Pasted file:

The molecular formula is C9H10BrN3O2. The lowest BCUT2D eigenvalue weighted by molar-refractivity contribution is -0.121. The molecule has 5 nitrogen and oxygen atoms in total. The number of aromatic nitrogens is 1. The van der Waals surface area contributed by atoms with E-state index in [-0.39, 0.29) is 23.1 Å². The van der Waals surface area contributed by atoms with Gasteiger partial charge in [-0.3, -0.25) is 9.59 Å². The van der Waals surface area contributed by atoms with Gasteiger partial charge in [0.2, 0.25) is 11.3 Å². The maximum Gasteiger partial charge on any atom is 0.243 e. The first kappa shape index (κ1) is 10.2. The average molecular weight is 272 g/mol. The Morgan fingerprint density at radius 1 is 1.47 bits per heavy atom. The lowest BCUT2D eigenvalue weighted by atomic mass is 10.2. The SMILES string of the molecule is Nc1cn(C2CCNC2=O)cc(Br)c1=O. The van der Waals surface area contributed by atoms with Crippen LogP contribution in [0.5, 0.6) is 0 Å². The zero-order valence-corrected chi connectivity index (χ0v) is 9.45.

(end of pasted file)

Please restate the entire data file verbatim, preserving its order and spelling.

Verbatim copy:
The molecular formula is C9H10BrN3O2. The lowest BCUT2D eigenvalue weighted by molar-refractivity contribution is -0.121. The molecule has 5 nitrogen and oxygen atoms in total. The number of aromatic nitrogens is 1. The van der Waals surface area contributed by atoms with E-state index in [-0.39, 0.29) is 23.1 Å². The van der Waals surface area contributed by atoms with Gasteiger partial charge in [-0.3, -0.25) is 9.59 Å². The van der Waals surface area contributed by atoms with Gasteiger partial charge in [0.2, 0.25) is 11.3 Å². The maximum Gasteiger partial charge on any atom is 0.243 e. The first kappa shape index (κ1) is 10.2. The average molecular weight is 272 g/mol. The Morgan fingerprint density at radius 1 is 1.47 bits per heavy atom. The lowest BCUT2D eigenvalue weighted by atomic mass is 10.2. The SMILES string of the molecule is Nc1cn(C2CCNC2=O)cc(Br)c1=O. The van der Waals surface area contributed by atoms with Crippen LogP contribution in [0.5, 0.6) is 0 Å². The zero-order valence-corrected chi connectivity index (χ0v) is 9.45.